A Thursday morning tweet from the Associated Press promoting an NFT of a video of an overcrowded ship of migrants in the Mediterranean drew sharp criticism for its insensitivity.
Twitter users called it “beyond the bounds of appropriate” and “pitiful and vile” and lobbed comments including, “monetizing human suffering is grotesque.” The tweet was up for several hours.
A rep for AP issued this statement to TheWrap late Thursday: “This was a poor choice of imagery for an NFT. It has not and will not be put up for auction. The tweet promoting it was also deleted. AP’s NFT marketplace is a very early pilot program, and we are immediately reviewing our efforts. As a not-for-profit, AP’s mission is to inform the world with accurate, unbiased journalism. That remains our primary focus.”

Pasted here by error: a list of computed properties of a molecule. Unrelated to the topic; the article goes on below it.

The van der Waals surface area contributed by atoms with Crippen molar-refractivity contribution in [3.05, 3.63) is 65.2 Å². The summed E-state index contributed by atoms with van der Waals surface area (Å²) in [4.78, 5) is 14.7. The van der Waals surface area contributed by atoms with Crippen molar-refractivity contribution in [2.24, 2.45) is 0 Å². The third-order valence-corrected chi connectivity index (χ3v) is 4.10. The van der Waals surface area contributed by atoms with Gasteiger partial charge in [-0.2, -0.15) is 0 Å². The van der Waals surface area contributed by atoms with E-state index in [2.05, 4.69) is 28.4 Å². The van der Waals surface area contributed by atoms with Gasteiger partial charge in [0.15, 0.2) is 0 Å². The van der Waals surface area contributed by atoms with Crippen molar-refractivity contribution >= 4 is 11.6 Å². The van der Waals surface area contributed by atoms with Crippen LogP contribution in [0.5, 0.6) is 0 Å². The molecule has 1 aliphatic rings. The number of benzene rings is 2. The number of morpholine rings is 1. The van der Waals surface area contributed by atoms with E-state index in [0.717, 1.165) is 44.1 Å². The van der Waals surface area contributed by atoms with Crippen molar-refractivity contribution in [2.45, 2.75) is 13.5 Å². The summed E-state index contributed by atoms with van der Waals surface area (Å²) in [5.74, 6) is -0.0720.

The AP’s NFT marketplace launched in January. According to their press release at the time, “as a not-for-profit news cooperative, proceeds go back into funding factual, unbiased AP journalism.” One of the first NFTs offered was a 2006 Pulitzer Prize-winning photo of a Jewish settler challenging Israeli security officers in the West Bank, by Oded Balilty.
The video was shot by AP photographer Felipe Dana, who did not immediately reply to TheWrap’s request for comment. On his Instagram page, he tagged the Spanish ocean rescue group Proactiva Open Arms (POA), who shared their own video of their crew heading out to the rescue. But turning a moment that seemed to be more about suffering than hope into a marketable item did not sit well online.